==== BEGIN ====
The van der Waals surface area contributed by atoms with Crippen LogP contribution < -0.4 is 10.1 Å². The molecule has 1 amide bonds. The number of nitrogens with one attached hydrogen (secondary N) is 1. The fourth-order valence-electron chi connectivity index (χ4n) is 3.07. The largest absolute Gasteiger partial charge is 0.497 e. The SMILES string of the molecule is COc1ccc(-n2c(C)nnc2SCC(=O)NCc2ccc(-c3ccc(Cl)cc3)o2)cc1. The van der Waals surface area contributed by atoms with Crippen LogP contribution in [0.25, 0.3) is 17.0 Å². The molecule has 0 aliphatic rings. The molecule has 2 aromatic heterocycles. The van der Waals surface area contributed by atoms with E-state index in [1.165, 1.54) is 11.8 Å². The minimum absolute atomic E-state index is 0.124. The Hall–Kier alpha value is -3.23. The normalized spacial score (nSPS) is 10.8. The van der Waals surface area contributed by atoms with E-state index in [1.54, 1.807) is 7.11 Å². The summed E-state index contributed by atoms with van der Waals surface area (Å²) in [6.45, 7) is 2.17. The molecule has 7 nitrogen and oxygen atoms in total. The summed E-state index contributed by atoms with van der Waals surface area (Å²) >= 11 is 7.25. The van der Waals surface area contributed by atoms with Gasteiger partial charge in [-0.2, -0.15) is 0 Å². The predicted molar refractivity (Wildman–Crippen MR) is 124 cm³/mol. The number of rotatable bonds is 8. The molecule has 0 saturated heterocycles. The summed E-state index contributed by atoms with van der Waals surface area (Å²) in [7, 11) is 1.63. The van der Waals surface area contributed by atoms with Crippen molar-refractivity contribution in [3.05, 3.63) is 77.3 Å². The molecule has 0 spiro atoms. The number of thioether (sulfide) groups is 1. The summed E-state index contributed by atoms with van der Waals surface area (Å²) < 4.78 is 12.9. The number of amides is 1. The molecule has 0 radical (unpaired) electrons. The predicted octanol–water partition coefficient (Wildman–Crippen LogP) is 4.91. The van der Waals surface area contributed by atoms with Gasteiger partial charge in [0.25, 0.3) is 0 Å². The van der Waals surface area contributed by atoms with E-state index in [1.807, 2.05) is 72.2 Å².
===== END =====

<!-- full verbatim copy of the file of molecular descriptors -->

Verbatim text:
The van der Waals surface area contributed by atoms with Crippen LogP contribution < -0.4 is 10.1 Å². The molecule has 1 amide bonds. The number of nitrogens with one attached hydrogen (secondary N) is 1. The fourth-order valence-electron chi connectivity index (χ4n) is 3.07. The largest absolute Gasteiger partial charge is 0.497 e. The SMILES string of the molecule is COc1ccc(-n2c(C)nnc2SCC(=O)NCc2ccc(-c3ccc(Cl)cc3)o2)cc1. The van der Waals surface area contributed by atoms with Crippen LogP contribution in [0.25, 0.3) is 17.0 Å². The molecule has 0 aliphatic rings. The molecule has 2 aromatic heterocycles. The van der Waals surface area contributed by atoms with E-state index in [1.165, 1.54) is 11.8 Å². The minimum absolute atomic E-state index is 0.124. The Hall–Kier alpha value is -3.23. The normalized spacial score (nSPS) is 10.8. The van der Waals surface area contributed by atoms with E-state index in [1.54, 1.807) is 7.11 Å². The summed E-state index contributed by atoms with van der Waals surface area (Å²) in [6.45, 7) is 2.17. The molecule has 7 nitrogen and oxygen atoms in total. The summed E-state index contributed by atoms with van der Waals surface area (Å²) >= 11 is 7.25. The van der Waals surface area contributed by atoms with Gasteiger partial charge in [-0.2, -0.15) is 0 Å². The predicted molar refractivity (Wildman–Crippen MR) is 124 cm³/mol. The number of rotatable bonds is 8. The molecule has 0 saturated heterocycles. The summed E-state index contributed by atoms with van der Waals surface area (Å²) in [7, 11) is 1.63. The van der Waals surface area contributed by atoms with Crippen molar-refractivity contribution in [3.05, 3.63) is 77.3 Å². The molecule has 0 spiro atoms. The number of thioether (sulfide) groups is 1. The summed E-state index contributed by atoms with van der Waals surface area (Å²) < 4.78 is 12.9. The number of amides is 1. The molecule has 0 radical (unpaired) electrons. The predicted octanol–water partition coefficient (Wildman–Crippen LogP) is 4.91. The van der Waals surface area contributed by atoms with Gasteiger partial charge in [0.25, 0.3) is 0 Å². The van der Waals surface area contributed by atoms with E-state index in [1.807, 2.05) is 72.2 Å².